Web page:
And that’s the essence of the case against buying individual stocks.
Yes, you can hit an occasional home run with a Google or MasterCard. But it’s hard to find anywhere near the diversification you can get from a broad-based mutual fund or exchange traded fund (ETF).
That exposes your overall portfolio to much higher risk from any one issue. And even individuals who have good stock-picking skills rarely can do the necessary research to post consistently good results over time.
“Individual investors tend to invest in a small number [of stocks] and they don’t know how to construct a portfolio,” says Jim Peterson, vice president at the Schwab Center for Financial Research. “Professional portfolio managers control risk.”
William Bernstein of efficientfrontier.com estimates that because of close correlations between markets, even 100 carefully chosen stocks can’t match the diversification of holding just a couple of index funds and ETFs that cover the global market.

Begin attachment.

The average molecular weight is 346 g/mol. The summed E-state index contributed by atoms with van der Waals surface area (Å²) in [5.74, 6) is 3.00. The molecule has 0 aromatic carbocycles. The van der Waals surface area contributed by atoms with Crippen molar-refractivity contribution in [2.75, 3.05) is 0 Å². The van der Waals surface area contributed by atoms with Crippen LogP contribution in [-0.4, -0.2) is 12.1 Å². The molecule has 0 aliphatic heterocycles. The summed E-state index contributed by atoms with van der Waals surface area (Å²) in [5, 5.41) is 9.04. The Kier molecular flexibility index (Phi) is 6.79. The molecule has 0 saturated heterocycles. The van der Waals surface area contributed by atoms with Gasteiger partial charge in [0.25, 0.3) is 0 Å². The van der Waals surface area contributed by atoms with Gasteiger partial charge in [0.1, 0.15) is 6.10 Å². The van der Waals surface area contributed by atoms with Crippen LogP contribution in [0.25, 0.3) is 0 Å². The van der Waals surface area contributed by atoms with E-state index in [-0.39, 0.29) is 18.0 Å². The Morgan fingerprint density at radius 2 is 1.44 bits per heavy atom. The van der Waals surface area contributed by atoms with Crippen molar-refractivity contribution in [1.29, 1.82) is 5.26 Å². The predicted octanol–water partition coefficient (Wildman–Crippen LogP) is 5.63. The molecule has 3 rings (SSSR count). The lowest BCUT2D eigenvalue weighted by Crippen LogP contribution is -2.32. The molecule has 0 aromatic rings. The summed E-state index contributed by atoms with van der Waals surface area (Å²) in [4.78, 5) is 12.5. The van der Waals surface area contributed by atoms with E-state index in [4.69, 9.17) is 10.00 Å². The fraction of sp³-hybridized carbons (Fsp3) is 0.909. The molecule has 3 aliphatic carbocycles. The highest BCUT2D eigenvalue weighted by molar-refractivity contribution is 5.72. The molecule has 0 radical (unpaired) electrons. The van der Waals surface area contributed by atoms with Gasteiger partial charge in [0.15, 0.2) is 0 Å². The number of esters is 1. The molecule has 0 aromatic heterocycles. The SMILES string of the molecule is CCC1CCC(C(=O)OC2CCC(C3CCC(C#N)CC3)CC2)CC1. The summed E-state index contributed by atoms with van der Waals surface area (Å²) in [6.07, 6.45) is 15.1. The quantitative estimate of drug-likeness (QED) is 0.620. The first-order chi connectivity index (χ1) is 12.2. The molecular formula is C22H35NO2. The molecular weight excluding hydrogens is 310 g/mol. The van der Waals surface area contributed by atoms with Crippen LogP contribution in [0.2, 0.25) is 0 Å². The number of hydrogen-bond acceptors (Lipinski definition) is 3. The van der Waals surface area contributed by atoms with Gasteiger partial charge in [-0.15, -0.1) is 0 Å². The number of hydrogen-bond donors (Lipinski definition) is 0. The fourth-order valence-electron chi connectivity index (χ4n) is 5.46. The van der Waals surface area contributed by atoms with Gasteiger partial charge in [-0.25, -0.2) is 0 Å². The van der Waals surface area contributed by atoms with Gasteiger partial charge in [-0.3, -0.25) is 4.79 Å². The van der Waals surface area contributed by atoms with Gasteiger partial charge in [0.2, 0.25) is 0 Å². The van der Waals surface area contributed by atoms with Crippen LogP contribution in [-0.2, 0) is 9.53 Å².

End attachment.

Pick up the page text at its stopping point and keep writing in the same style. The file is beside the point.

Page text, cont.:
And without that broad diversification, you’re taking on much more risk.
A new study by the Schwab Center tracked the portfolios of Schwab clients who had $5,000 in household equity and whose accounts were either at least 95% individual stocks (including foreign shares and ETFs) or 95% open-end equity mutual funds.
The survey, taken over 2005-2006, produced stunning results:
The fund investors substantially outperformed the stock pickers, with less than half the risk and after all expenses.
Though it covered only two years—and the investors may have held other assets at other financial institutions—it did take in a huge number of the 3.5 million clients of Charles Schwab, about as good a sample of the US investing public as you can find.
These pitiful results of individual stock picking don’t surprise Brett Trueman, a professor of accounting at UCLA Anderson School of Management.